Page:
Some airfields consist of unusual markings in the form of circles made up of square segments with L-shaped lines coasting along their edges, reminiscent of crop circles viewed from above. While these patterns may seem strange, they serve a practical purpose. These odd formations are known as segmented circles, and they are designed to offer visual guidance, particularly at airports without control towers, commonly referred to as non-towered airports. The majority of airports worldwide are actually non-towered, with nearly 20,000 in the United States alone. At these airports, pilots adhere to recommended practices for safe operation, with segmented circles playing a key role in ensuring smooth, coordinated flight activities.

Components of a Segmented Circle

Segmented circles serve as a compass of sorts for pilots at non-towered airports, guiding them on where and how to land safely. Unlike a solid circle, which could be mistaken for a target landing zone, segmented circles use unique sections and symbols to provide critical information.

Wind Cones and Tetrahedrons

A conventional wind cone is installed at the center of the segmented circle to help pilots assess wind conditions. When the wind flows through one side of the cone and exits the other, it causes the cone to rise, providing pilots with an indication of both wind speed and direction. Other than wind cones, some segmented circles feature tetrahedrons, which offer further guidance on takeoff and landing directions. However, tetrahedrons are relatively uncommon, and pilots typically prioritize instructions from air traffic control towers over tetrahedron indications.

Landing Strip and Traffic Pattern Indicators

The L-shaped markings found around the segmented circle of an airport help pilots identify the correct runway and approach pattern. The long leg of the L represents the landing strip indicator, which guides pilots in aligning their aircraft with the runway for landing. It provides a reference point for pilots to establish the correct approach path and descent angle. Meanwhile, the short leg of L, known as the traffic pattern indicator, informs pilots of the direction of the standard traffic pattern, facilitating safe entry and exit into the established flow of aircraft around the airport. It’s important to note that L-shaped indicators are specifically used in airports where the runways operate with right-hand traffic patterns.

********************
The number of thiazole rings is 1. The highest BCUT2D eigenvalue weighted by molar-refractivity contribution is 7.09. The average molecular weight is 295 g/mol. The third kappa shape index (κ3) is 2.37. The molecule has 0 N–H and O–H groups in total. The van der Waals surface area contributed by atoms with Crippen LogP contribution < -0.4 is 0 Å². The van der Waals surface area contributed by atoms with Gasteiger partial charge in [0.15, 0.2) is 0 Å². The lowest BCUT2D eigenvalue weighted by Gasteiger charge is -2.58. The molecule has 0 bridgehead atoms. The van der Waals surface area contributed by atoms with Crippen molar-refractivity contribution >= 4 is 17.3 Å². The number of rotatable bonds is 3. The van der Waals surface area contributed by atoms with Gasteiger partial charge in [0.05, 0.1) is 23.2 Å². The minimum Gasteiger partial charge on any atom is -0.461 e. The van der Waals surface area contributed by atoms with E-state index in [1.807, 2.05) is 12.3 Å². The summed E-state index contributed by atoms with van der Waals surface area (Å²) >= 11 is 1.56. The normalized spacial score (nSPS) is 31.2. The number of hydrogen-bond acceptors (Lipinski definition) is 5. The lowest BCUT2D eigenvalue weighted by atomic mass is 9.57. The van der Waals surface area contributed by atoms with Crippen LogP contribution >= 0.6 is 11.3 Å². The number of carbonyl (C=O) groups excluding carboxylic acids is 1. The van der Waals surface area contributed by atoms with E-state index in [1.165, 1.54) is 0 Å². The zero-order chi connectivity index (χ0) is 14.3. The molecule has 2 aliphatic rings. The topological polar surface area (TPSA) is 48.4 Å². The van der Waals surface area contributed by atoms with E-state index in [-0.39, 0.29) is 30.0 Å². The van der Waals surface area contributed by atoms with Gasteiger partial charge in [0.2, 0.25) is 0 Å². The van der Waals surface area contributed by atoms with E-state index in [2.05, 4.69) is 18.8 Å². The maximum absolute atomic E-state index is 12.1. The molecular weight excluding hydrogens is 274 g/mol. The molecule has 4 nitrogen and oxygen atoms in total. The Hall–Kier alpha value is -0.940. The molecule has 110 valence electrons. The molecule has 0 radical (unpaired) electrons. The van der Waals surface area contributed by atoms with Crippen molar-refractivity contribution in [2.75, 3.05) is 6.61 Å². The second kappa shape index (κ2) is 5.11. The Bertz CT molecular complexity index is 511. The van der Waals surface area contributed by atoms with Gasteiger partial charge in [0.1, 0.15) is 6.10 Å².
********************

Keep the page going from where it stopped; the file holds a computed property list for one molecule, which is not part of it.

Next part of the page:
Infographic image of components of a segmented circle

Segmented Circle Installation

Installing a segmented circle at an airport involves careful planning and adherence to specific guidelines to ensure it serves its purpose effectively. Here’s an overview of the segmented circle installation procedure:

  1. Site Assessment. Before installation, aviation authorities conduct a thorough assessment of the site to determine the optimal location for the segmented circle. Factors such as visibility from the air, proximity to runways, and accessibility for maintenance are considered during this phase.
  2. Regulatory Compliance. Installation plans must adhere to relevant regulations and guidelines outlined by the Federal Aviation Administration (FAA). Compliance ensures that the segmented circle meets safety standards and enhances navigational efficiency.
  3. Construction and Installation. The segmented circle is constructed using durable and weather-resistant materials. Our HB-5340 Segmented Circle, for example, is made from long-lasting aluminum powder-coated panels with custom design options. In addition, other components, such as wind cones or tetrahedrons and other indicators, are installed as needed.
  4. Inspection and Certification. After installation, segmented circles undergo rigorous testing and calibration to ensure accuracy and functionality, which includes verifying wind direction indicators, conducting visibility tests, and confirming proper alignment of markings. Following successful inspection, documentation detailing compliance with regulatory standards is compiled and submitted to aviation authorities for certification.
  5. Maintenance. Regular maintenance ensures the segmented circle and its components remain in good condition and retain high visibility. The procedure includes checking for and repairing any damage, ensuring the wind cone is functional, and repainting or replacing parts as necessary.

Ensure Safe Landings with Hali-Brite

Segmented circles ensure smooth and safe airport operations even in the absence of air traffic control towers. These visual cues provide vital information on traffic patterns and wind direction that help pilots make informed decisions during landing and takeoff, significantly reducing the risks of accidents. However, quality components and reliable installations are necessary to guarantee the effectiveness of such navigational aids. 

If you’re looking for a reliable provider for your airport visual aid needs, Hali-Brite is here to assist you. Whether you need high-quality segmented circles, lighted or non-lighted wind cones, or other airport lighting equipment, we’ve got you covered! We specialize in providing FAA-compliant airport lighting solutions, ensuring the enhanced safety, optimal visibility, and operational efficiency of your airport. Contact us today at (218) 454-095 or here to learn more.